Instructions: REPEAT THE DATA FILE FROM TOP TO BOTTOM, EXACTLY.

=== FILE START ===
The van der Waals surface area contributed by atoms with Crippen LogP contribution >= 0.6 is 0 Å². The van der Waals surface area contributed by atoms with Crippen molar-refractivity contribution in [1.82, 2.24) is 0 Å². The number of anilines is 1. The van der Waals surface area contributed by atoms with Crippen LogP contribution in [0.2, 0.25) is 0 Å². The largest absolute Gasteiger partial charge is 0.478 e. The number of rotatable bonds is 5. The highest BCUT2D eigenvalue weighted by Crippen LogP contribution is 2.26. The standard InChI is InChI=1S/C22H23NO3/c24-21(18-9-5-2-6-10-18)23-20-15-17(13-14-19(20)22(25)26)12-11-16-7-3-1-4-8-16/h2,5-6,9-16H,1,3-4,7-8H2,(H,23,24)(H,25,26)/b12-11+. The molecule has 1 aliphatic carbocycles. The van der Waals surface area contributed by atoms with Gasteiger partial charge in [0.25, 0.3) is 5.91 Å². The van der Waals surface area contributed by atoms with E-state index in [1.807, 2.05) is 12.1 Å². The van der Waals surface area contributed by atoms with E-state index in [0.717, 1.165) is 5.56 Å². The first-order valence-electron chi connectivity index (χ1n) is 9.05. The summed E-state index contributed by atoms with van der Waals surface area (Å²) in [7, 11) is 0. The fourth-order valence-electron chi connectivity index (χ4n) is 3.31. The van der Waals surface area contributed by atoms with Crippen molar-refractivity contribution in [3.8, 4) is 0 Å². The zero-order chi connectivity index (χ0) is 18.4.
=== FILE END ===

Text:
The van der Waals surface area contributed by atoms with Crippen LogP contribution >= 0.6 is 0 Å². The van der Waals surface area contributed by atoms with Crippen molar-refractivity contribution in [1.82, 2.24) is 0 Å². The number of anilines is 1. The van der Waals surface area contributed by atoms with Crippen LogP contribution in [0.2, 0.25) is 0 Å². The largest absolute Gasteiger partial charge is 0.478 e. The number of rotatable bonds is 5. The highest BCUT2D eigenvalue weighted by Crippen LogP contribution is 2.26. The standard InChI is InChI=1S/C22H23NO3/c24-21(18-9-5-2-6-10-18)23-20-15-17(13-14-19(20)22(25)26)12-11-16-7-3-1-4-8-16/h2,5-6,9-16H,1,3-4,7-8H2,(H,23,24)(H,25,26)/b12-11+. The molecule has 1 aliphatic carbocycles. The van der Waals surface area contributed by atoms with Gasteiger partial charge in [0.25, 0.3) is 5.91 Å². The van der Waals surface area contributed by atoms with E-state index in [1.807, 2.05) is 12.1 Å². The van der Waals surface area contributed by atoms with E-state index in [0.717, 1.165) is 5.56 Å². The first-order valence-electron chi connectivity index (χ1n) is 9.05. The summed E-state index contributed by atoms with van der Waals surface area (Å²) in [7, 11) is 0. The fourth-order valence-electron chi connectivity index (χ4n) is 3.31. The van der Waals surface area contributed by atoms with Crippen molar-refractivity contribution in [3.8, 4) is 0 Å². The zero-order chi connectivity index (χ0) is 18.4.